‘Seeing and Sensing’: introducing the visual and sensory literacies blog series

Mary-Rose Puttick

Birmingham City University


Over the next few months, BALID will bring you a series of blog conversations following BALID’s last interactive Informal Literacy Discussion (ILD) on the theme of ‘applying visual and sensory literacies in refugee research and practice’. Taking some definitions of visual and sensory literacies as a starting point, the blog series will look at further examples of its use in research, teaching, and arts practice, as well as raising important considerations around ethics, voice, and agency.

Attuned to the interactive and dialogical nature of the ILD, in this introductory blog, Mary-Rose revisits some key aspects of the event, interwoven with a set of visual artefacts, and uses this as a stimulus for thinking and ‘putting to work’ some of the ideas from her co-presenters Arianna Berardi and Katie Blair: applying them to her distinct, yet interconnected, research assistant and volunteering roles.

The ILD opened with a visual artefact that, for me, symbolises the start of my doctoral research and my move to a new city. Perhaps heightened by its location under a grey concrete bridge on the Birmingham and Fazeley Canal, as well as the temporal circumstances of a new chapter in my life, the ‘Welcome to Birmingham’ street art always gave me a sense of comfort when I cycled past on my way to the Somali community centre and never failed to bring a smile to my face (and still does).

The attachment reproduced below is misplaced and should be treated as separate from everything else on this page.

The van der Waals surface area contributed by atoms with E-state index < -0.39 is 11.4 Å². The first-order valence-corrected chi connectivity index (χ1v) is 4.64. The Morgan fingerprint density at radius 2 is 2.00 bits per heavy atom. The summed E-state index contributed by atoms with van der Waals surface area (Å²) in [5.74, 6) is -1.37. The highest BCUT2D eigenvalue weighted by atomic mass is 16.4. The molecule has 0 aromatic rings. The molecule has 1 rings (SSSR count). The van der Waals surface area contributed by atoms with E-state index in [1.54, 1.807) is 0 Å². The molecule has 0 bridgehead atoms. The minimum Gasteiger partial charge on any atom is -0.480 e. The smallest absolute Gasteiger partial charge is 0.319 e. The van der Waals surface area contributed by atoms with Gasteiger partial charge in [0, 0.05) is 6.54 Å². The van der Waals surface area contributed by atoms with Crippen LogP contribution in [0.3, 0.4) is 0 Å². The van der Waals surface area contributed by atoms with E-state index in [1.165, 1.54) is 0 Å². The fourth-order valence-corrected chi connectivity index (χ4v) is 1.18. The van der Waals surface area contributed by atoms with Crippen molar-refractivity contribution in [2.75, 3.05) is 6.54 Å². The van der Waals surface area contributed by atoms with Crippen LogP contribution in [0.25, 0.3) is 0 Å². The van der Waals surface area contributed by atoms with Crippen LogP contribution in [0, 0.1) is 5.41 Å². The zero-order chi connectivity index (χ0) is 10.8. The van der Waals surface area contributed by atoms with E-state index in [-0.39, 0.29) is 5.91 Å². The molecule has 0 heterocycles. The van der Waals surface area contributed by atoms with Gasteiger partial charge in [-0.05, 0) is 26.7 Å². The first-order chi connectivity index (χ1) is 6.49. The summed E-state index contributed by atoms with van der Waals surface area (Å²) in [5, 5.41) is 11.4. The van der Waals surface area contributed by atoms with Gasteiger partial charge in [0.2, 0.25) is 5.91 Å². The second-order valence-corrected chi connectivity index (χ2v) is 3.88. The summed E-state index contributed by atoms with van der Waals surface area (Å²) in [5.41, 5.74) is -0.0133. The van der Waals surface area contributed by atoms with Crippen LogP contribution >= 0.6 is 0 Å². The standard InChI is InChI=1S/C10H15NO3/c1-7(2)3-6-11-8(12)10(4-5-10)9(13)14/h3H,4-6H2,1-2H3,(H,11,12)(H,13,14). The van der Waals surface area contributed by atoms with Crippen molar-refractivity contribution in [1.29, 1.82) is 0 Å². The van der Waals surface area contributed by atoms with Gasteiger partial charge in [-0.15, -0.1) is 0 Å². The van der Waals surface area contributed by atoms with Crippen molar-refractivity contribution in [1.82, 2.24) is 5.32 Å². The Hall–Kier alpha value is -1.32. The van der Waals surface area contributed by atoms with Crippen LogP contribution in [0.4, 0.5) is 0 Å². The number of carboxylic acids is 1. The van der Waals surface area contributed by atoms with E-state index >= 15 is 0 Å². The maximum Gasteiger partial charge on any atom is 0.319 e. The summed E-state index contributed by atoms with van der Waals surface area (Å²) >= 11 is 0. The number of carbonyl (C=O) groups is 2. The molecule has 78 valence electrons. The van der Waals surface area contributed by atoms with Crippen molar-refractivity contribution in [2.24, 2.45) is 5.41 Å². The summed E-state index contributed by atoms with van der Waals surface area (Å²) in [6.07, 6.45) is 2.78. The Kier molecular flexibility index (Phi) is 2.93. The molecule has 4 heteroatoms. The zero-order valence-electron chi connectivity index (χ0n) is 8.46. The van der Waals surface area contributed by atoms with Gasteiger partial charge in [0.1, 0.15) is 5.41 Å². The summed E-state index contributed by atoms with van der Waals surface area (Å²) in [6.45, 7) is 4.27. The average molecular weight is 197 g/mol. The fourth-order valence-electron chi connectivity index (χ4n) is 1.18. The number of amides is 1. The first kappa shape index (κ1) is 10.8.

Artefact 1: ‘Welcome to Birmingham’, commissioned by Canal and Rivers Trust. Source: author’s own photograph

I continued to give an overview of some key definitions in visual literacies, to which I keep returning. Rowsell defines visual literacy as ‘the ability to make meaning from information in the form of the image’, recognising the competence or the ability of the ‘reader’ of the image ‘to interpret, evaluate, and represent the meaning in visual form’ (2012: 444). Important also in my participatory ‘reimagining family literacy’ research with two groups of women, upon which I based my ILD talk, is the ‘artifactual literacies’ work of Pahl and Rowsell (2010): this work has helped me to think about how artefacts evoke memories and how they embody places, movement, intergenerational stories, feelings, memories, and communities. Thinking with embodiment, I now revisit some of the key aspects from my co-presenters, Katie and Arianna.


‘Thinking through the linguistic landscapes of Covid-19’

Katie Blair’s interactive digital walking tour through the Southern Italian town of Riace gave us a fascinating insight into her doctoral research and what she has conceptualised as the ‘Solidarity-Scape’ (read the second instalment of the series to learn more about Katie’s work). Seeing all those vivid community artefacts and visual signs inspired me to think about the linguistic landscapes of the two areas of Birmingham that I volunteer in, with the ‘Welcome’ sign above being part of one of these, and to think about the affective power of these representations.